The dynamics of insurgency are simple. If the resistance movement fails to consolidate viable gains, a process of destruction starts from within it. The movement can survive only if it has a charismatic leadership or the ability to modify its strategies. From this perspective, the Haqqanis have an edge over the Quetta Shura, which is struggling to prove that their supreme leader is still alive. On the other hand, the Haqqanis have flexibility in their political and operational approaches.
The Haqqanis have a more than 40-year history of insurgency in Afghanistan. They have experience in dealing with states including the US and Saudi Arabia and a variety of non-state actors including the Northern Alliance, the Taliban, Al Qaeda and Pakistani militant groups. They are considered politically accommodative.
Former Afghan president Hamid Karzai was not only a supporter of talks with the Haqqanis, he also held a face-to-face meeting with Sirajuddin Haqqani, leader of the Haqqani network, in 2010. Details of the meeting were revealed by Al Jazeera creating ripples in Western capitals. At that time, it was not a popular idea and Washington had immediately rejected the option. The situation is different now. Kabul has more liberty to initiate talks with any of the insurgent groups.
On the other hand, the parallel economy the Haqqanis have developed in the region bordering Afghanistan and Pakistan has increased their stakes in the Afghan peace negotiations. Their new generations are more eager to share power in Kabul.
Prospects of direct engagement by the Haqqanis in the peace process are bright. Though they have declared in the past they will back the Mullah Omer-led peace process, they have not ruled out the possibility of direct talks with the Afghan government.
Pakistan is facing problems in using its influence over the Quetta Shura, mainly because of internal differences among the Taliban commanders. Secondly, compared to the Quetta Shura Taliban commanders, Pakistan has perhaps more leverage over the Haqqanis and can facilitate a direct channel for their talks with the Afghan government.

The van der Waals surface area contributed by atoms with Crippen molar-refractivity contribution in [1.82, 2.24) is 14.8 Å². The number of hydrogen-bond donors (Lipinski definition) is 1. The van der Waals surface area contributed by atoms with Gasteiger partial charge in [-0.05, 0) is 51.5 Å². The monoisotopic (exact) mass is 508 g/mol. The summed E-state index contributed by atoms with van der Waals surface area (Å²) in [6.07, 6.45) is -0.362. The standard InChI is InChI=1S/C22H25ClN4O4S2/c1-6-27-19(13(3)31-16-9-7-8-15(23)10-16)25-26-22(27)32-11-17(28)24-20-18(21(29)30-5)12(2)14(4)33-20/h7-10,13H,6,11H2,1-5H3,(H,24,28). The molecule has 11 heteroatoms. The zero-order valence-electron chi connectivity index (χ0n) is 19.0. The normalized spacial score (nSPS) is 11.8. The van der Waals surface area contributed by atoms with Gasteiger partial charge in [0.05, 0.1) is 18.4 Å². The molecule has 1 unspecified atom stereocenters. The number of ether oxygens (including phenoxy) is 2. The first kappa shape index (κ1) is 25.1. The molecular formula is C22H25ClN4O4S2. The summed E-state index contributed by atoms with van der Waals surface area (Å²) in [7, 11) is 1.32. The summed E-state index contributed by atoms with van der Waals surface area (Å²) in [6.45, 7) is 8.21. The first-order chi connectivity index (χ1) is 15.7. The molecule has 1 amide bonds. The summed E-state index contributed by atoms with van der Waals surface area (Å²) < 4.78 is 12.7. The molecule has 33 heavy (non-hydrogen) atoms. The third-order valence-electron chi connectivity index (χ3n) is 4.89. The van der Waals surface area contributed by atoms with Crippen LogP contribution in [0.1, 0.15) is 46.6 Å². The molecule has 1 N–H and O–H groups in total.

The situation in the region is changing rapidly. While the Taliban are facing internal crises and a challenge from IS, the Haqqanis can also face similar challenges sooner or later. Multiple foreign groups including IS, the Islamic Movement of Uzbekistan and the East Turkestan Islamic Movement are making inroads in areas controlled by the Haqqanis. A clash of interests or ideological differences can damage the Haqqani network. Many may conceive this as an optimistic scenario, but it could trigger directionless unrest on both sides of the border. The situation will undermine the prospects of talks and eventually of peace in Afghanistan and the region.
So far, the Haqqanis are part of the Murree peace process, but separate and direct talks can be initiated with them. If a ceasefire is brokered with the Haqqanis, it will bring down the level of violence in more than 50pc of Afghanistan.
The writer is a security analyst.
Published in Dawn, July 12th, 2015